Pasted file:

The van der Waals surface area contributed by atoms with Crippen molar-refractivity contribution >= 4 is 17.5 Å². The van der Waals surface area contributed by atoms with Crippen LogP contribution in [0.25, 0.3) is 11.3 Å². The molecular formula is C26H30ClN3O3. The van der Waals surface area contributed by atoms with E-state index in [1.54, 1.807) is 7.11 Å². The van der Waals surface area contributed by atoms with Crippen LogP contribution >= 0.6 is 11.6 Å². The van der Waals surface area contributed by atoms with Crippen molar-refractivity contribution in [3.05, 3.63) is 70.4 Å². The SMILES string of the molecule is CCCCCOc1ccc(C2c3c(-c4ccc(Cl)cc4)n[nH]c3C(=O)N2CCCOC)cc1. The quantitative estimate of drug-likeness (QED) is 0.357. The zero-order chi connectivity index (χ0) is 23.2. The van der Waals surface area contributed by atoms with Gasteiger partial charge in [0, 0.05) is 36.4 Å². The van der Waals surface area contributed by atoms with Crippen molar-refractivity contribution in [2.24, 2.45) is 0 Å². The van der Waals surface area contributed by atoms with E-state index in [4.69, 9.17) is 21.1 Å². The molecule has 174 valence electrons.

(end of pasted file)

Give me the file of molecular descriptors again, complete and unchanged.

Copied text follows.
The van der Waals surface area contributed by atoms with Crippen molar-refractivity contribution >= 4 is 17.5 Å². The van der Waals surface area contributed by atoms with Crippen LogP contribution in [0.25, 0.3) is 11.3 Å². The molecular formula is C26H30ClN3O3. The van der Waals surface area contributed by atoms with E-state index in [1.54, 1.807) is 7.11 Å². The van der Waals surface area contributed by atoms with Crippen LogP contribution >= 0.6 is 11.6 Å². The van der Waals surface area contributed by atoms with Crippen molar-refractivity contribution in [3.05, 3.63) is 70.4 Å². The SMILES string of the molecule is CCCCCOc1ccc(C2c3c(-c4ccc(Cl)cc4)n[nH]c3C(=O)N2CCCOC)cc1. The quantitative estimate of drug-likeness (QED) is 0.357. The zero-order chi connectivity index (χ0) is 23.2. The van der Waals surface area contributed by atoms with Gasteiger partial charge in [0, 0.05) is 36.4 Å². The van der Waals surface area contributed by atoms with Crippen molar-refractivity contribution in [2.24, 2.45) is 0 Å². The van der Waals surface area contributed by atoms with E-state index in [4.69, 9.17) is 21.1 Å². The molecule has 174 valence electrons.